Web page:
This uncle I had very rarely heard my father men tion, and it was generally believed that he was long since dead, when he arrived in England only a week too late to close his brother's eyes. I am ashamed to confess, what I believe has been often experienced by those, whose education has been better than their pa rents, that my poor father's ignorance, and vulgar language, had often made me blush to think I was his son; and at his death I was not inconsolable for the loss of that, which I was not unfrequently asham ed to own. My uncle was but little affected, for he had been separated from his brother more than thir ty years, and in that time he had acquired a fortun which he used to brag, would make a Nabob happy in short, he had brought over with him the enormous sum of thirty thousand pounds, and upon this he built his hopes of never-ending happiness. While he was planning schemes of greatness and delight, whether the change of climate might affect him, or what other cause I know not, but he was snatched from all his dreams of joy by a short illness, of which he died, leaving me heir to all his property. And now, behold me at the age of twenty-five, well stocked with Latin, Greek, and Mathematics, possessed of an ample fortune, but so aukward and unversed in every gentleman-like accomplishment, that I am pointed at by all who see me, as the wealthy learned clown. I have lately purchased an estate in the country, which abounds in (what is called) a fas ionable neighbourhood; and when you reflect on my parentage and uncouth manner, you will hardly think how much my company is courted by the surround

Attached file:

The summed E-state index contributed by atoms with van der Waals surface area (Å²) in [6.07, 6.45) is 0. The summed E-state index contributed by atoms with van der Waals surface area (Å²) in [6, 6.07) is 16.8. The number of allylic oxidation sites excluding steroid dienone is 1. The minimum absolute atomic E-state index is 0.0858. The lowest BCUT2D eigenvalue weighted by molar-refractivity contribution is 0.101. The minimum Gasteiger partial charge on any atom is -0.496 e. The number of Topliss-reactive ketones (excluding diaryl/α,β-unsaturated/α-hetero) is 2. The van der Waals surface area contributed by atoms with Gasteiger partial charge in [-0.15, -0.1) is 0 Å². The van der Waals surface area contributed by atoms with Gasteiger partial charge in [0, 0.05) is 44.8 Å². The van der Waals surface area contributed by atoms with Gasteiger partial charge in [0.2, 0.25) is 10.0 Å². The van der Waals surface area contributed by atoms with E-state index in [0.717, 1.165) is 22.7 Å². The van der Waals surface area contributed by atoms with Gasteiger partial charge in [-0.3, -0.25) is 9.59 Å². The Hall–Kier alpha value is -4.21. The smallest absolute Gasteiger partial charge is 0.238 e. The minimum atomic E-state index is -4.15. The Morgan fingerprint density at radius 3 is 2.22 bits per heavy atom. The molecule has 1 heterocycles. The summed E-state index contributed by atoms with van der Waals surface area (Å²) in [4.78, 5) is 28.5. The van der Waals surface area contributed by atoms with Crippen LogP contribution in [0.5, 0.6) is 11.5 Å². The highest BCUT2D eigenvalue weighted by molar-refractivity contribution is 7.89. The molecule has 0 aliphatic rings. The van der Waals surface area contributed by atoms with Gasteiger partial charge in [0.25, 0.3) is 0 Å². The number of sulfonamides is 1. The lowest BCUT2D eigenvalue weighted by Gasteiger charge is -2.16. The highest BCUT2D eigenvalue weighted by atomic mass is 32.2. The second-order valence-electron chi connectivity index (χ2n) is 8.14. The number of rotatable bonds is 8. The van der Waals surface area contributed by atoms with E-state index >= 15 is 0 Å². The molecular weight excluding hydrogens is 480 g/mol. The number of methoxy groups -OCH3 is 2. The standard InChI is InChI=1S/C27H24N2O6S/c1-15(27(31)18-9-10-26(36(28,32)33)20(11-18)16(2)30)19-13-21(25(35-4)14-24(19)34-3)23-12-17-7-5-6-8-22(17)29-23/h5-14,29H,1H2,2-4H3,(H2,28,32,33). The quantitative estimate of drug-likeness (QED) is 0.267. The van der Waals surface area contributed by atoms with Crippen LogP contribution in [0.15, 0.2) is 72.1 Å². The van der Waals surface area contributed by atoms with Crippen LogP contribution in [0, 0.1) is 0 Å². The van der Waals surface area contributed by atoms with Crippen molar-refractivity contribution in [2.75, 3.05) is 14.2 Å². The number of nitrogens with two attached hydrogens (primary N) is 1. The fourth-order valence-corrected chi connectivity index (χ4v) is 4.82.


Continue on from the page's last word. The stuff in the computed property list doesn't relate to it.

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ing families, (especially by those who have marriageable daughters): From these gentlemen I have received familiar calls, and the most pressing invitations, and, though I wished to accept their offered friendship, I have reapeatedly excused myself under the pretence of not being quite settled; for the truth is, that when I have rode or walked, with full intention to return their several visits, my heart has failed me as I approached their gates, and I have frequently returned homeward, resolving to try again to-morHowever, I at length determined to conquer my timidity, and three days ago, accepted of an invitation to dine this day with one, whose open easy manner left me no room to doubt a cordial welcome. Sir Thomas Friendly, who lives about two miles distant, is a baronet, with about two thousand pounds a year estate, joining to that I purchased; he has two sons, and five daughters, all grown up, and living with their mother and a maiden sister of Sir Thomas's, at FriendlyHall, dependant on their father. Conscious of my unpolished gait, I have for some time past, taken private lessons of a professor, who teaches "grown gentlemen "to dance," and though I at first found wonderous difficulty in the art he taught, my knowledge of the mathematics was of prodigious use, in teaching me the equilibrium of my body, and the due adjustment of the centre of gravity to the five positions. Having now acquired the art of walking without tottering, and learned to make a bow, I boldly ventured to obey the baronet's invitation to a family dinner, not doubting but my new acquirements would enable me to see the ladies with tolerable intrepidity: but alas! how vain are all the hopes of theory, when unsupportted by habitual practice. As I approached the house,